Oh, how fragile is the ego of a man. We must never let him feel like a bonsai in a grove of California redwoods—no, he must always see himself as a towering tree, magnificent in comparison with his female partner. At least that’s what you might assume from a new Harvard University study showing that when a husband is not working full-time, a couple is 32 percent more likely to split up than when the man is fully employed. Upsetting the traditional power role, the research suggests, did them in.
I started thinking about the whole dynamic of women outearning guys while writing a biography of Queen Victoria: I was stunned to discover that, even as a queen, she was anxious about emasculating her husband, Prince Albert. She cringed when he was derided as a pauper, lobbied to procure him the title of king or prince consort, and eventually called him “master” in private. Of course that was the 1800s, a time when women could not vote and were considered the property of men. But this is 2016! Wives now bring home the bigger salary in 37 percent of heterosexual married couples. Forty-one percent of mothers are the sole supporters of their family. It’s so normal you’d think our reaction to it would be too.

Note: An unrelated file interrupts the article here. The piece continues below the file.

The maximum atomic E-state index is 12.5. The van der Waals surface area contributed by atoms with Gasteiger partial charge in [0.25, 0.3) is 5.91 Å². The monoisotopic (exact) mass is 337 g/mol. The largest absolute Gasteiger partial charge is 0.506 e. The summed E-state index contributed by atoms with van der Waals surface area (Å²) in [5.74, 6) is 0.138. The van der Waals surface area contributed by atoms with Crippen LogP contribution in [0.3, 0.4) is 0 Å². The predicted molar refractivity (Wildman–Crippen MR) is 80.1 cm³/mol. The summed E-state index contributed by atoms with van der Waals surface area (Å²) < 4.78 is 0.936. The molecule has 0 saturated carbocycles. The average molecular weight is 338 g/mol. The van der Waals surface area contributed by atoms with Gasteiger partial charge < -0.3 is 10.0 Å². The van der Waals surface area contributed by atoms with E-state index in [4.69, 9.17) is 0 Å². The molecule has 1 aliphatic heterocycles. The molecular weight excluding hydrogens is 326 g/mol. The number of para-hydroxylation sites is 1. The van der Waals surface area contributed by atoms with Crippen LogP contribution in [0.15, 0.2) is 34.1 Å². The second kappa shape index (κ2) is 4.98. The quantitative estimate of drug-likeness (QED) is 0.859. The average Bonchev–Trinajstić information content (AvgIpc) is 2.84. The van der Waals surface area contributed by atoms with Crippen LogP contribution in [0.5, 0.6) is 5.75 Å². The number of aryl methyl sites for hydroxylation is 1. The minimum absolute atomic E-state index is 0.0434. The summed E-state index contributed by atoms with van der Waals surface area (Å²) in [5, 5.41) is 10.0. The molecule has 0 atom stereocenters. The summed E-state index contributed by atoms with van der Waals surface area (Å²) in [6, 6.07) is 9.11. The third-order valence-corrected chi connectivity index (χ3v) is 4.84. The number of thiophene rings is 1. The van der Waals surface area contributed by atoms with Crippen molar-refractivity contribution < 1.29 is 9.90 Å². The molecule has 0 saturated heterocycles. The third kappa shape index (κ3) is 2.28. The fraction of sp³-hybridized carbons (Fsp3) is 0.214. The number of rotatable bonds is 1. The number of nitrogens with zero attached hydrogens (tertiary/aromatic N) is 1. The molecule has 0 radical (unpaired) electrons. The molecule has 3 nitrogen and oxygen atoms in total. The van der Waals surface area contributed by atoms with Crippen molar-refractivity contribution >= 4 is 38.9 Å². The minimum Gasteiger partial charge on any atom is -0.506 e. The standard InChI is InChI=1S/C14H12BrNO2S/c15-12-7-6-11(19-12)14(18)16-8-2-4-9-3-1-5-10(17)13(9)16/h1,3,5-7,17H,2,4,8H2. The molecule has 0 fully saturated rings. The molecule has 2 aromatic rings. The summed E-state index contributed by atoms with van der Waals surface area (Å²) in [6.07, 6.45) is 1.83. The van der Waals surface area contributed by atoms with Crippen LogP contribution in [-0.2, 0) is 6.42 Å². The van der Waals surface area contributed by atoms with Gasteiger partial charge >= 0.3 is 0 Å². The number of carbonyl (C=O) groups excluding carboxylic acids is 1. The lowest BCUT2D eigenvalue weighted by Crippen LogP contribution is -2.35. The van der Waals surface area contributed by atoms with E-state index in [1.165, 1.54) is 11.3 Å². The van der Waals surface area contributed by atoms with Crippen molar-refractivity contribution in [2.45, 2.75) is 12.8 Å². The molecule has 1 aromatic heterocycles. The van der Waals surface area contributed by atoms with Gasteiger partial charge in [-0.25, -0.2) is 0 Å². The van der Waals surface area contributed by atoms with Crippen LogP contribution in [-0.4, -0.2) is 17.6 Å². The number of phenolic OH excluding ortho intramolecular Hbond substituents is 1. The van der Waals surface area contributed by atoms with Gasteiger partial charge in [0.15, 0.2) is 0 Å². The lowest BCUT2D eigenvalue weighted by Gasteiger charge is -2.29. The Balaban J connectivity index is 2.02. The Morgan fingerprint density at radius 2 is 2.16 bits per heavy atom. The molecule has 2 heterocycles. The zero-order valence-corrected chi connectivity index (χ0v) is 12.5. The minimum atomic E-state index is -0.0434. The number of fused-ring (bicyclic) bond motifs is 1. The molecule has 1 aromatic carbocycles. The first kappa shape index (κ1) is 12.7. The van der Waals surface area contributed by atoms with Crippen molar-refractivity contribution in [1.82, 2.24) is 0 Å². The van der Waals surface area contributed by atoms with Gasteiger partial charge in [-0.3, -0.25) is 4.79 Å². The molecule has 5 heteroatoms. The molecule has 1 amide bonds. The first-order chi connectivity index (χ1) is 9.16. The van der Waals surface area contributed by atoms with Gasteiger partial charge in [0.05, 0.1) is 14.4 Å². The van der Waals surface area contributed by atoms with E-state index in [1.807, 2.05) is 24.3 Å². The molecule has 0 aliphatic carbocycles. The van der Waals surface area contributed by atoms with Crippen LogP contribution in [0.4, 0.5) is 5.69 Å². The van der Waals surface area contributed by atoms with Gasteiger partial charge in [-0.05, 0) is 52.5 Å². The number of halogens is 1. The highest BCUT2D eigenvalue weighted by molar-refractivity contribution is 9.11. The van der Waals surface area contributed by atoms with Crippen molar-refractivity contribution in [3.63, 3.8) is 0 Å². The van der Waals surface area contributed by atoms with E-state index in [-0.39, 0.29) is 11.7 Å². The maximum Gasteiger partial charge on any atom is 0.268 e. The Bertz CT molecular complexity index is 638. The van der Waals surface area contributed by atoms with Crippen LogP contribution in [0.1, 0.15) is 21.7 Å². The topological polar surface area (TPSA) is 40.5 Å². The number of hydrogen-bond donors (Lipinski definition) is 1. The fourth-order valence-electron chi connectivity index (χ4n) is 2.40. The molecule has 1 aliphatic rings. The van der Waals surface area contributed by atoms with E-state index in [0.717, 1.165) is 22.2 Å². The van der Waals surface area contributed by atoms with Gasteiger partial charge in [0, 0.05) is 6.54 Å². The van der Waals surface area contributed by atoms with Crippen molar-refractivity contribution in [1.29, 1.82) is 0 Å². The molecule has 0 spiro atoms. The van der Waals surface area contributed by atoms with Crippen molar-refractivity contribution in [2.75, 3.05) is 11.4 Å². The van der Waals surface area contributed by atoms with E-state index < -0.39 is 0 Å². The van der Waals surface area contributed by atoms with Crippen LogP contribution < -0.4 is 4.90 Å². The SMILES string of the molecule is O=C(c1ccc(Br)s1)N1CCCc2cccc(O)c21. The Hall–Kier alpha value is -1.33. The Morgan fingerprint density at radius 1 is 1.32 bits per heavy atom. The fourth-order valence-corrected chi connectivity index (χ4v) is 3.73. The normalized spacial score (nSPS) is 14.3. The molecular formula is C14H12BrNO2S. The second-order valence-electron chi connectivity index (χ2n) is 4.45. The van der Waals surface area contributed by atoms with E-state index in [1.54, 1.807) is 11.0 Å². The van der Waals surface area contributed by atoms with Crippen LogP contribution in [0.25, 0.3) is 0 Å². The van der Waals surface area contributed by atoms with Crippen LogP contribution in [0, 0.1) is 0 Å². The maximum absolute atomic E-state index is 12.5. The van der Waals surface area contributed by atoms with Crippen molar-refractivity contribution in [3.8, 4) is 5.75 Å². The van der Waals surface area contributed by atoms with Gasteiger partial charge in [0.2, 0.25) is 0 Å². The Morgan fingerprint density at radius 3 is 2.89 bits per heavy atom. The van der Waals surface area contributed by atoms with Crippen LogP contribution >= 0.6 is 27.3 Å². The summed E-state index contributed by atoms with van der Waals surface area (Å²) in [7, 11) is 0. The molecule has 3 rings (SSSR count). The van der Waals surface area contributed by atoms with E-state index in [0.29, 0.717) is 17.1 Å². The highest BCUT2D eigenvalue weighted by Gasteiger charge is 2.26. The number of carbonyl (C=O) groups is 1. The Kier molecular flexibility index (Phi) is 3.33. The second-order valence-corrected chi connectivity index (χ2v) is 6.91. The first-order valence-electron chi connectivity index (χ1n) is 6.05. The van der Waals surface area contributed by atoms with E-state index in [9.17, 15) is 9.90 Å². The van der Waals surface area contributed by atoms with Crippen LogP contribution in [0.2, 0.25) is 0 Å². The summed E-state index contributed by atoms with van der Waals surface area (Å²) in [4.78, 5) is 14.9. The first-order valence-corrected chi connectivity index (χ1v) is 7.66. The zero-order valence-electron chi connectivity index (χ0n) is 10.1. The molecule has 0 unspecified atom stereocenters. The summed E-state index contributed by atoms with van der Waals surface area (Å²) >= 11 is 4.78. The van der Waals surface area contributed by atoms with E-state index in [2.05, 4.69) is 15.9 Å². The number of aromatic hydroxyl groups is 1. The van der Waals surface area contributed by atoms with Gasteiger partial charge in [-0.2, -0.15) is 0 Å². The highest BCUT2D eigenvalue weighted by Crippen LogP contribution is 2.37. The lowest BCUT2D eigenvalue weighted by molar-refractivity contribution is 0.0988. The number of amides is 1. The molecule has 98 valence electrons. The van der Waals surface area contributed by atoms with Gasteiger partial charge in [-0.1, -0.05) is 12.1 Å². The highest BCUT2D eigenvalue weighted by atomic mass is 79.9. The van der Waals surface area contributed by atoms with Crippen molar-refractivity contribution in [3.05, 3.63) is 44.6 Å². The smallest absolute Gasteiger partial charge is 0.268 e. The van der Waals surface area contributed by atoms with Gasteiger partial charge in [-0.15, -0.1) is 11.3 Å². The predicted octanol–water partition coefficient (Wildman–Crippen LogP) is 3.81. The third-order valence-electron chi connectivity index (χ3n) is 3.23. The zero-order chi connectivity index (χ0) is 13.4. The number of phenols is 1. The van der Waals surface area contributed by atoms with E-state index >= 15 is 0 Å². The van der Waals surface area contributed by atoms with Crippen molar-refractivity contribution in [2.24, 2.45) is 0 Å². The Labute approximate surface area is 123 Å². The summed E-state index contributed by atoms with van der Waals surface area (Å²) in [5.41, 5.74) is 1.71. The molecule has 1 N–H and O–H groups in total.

Not so, according to the Harvard research. In it, study author and sociology professor Alexandra Killewald, Ph.D., analyzed data on more than 6,300 American couples and found that, whether the wife is working or not, if the husband is not—or has only a part-time job—the marriage is more likely to end in divorce. (Granted, the study mainly focused on straight relationships.) And a series of other recent studies show that even when men are working full-time, just bringing in a smaller paycheck makes them more likely to cheat, do less of the housework, and (you can’t make this stuff up) need a prescription to treat erectile dysfunction. It’s hard to know whether to laugh or cry.
Female breadwinners told Glamour they loved making the money, but many admitted their relationships took a hit. One 38-year-old woman in Albany, New York, with a good job in communications told Glamour she was “genuinely surprised to see how anguished my husband was about not being able to make more of a financial contribution. He considers himself a feminist and believes strongly in equality, so this issue sort of blindsided both of us.” It gets more complicated for a 30-year-old I’ll call Terry. She describes herself as a “can-do, go get ’em” type and is supporting her husband through graduate school, but she’d like some acknowledgment of how hard she’s working. The money, she says, isn’t an issue. What bothers her is the way his shame and guilt mean “we can’t even talk about it.”